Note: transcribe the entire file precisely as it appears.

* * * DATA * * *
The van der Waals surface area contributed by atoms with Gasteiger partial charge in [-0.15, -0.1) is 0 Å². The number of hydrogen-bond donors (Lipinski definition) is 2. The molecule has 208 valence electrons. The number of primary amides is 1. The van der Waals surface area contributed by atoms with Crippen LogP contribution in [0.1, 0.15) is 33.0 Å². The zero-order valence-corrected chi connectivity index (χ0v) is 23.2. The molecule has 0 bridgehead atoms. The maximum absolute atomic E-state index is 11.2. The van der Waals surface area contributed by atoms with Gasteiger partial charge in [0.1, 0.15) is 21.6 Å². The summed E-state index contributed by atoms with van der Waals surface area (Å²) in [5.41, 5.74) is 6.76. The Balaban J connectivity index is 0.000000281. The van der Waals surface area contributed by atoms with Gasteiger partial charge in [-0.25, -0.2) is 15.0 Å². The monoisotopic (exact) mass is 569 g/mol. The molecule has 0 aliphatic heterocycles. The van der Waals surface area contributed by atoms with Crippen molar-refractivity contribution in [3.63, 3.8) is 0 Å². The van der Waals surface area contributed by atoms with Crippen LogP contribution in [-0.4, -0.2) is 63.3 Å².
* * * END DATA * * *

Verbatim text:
The van der Waals surface area contributed by atoms with Gasteiger partial charge in [-0.15, -0.1) is 0 Å². The number of hydrogen-bond donors (Lipinski definition) is 2. The molecule has 208 valence electrons. The number of primary amides is 1. The van der Waals surface area contributed by atoms with Crippen LogP contribution in [0.1, 0.15) is 33.0 Å². The zero-order valence-corrected chi connectivity index (χ0v) is 23.2. The molecule has 0 bridgehead atoms. The maximum absolute atomic E-state index is 11.2. The van der Waals surface area contributed by atoms with Gasteiger partial charge in [0.1, 0.15) is 21.6 Å². The summed E-state index contributed by atoms with van der Waals surface area (Å²) in [5.41, 5.74) is 6.76. The Balaban J connectivity index is 0.000000281. The van der Waals surface area contributed by atoms with Gasteiger partial charge in [-0.25, -0.2) is 15.0 Å². The monoisotopic (exact) mass is 569 g/mol. The molecule has 0 aliphatic heterocycles. The van der Waals surface area contributed by atoms with Crippen molar-refractivity contribution in [3.63, 3.8) is 0 Å². The van der Waals surface area contributed by atoms with Crippen LogP contribution in [-0.4, -0.2) is 63.3 Å².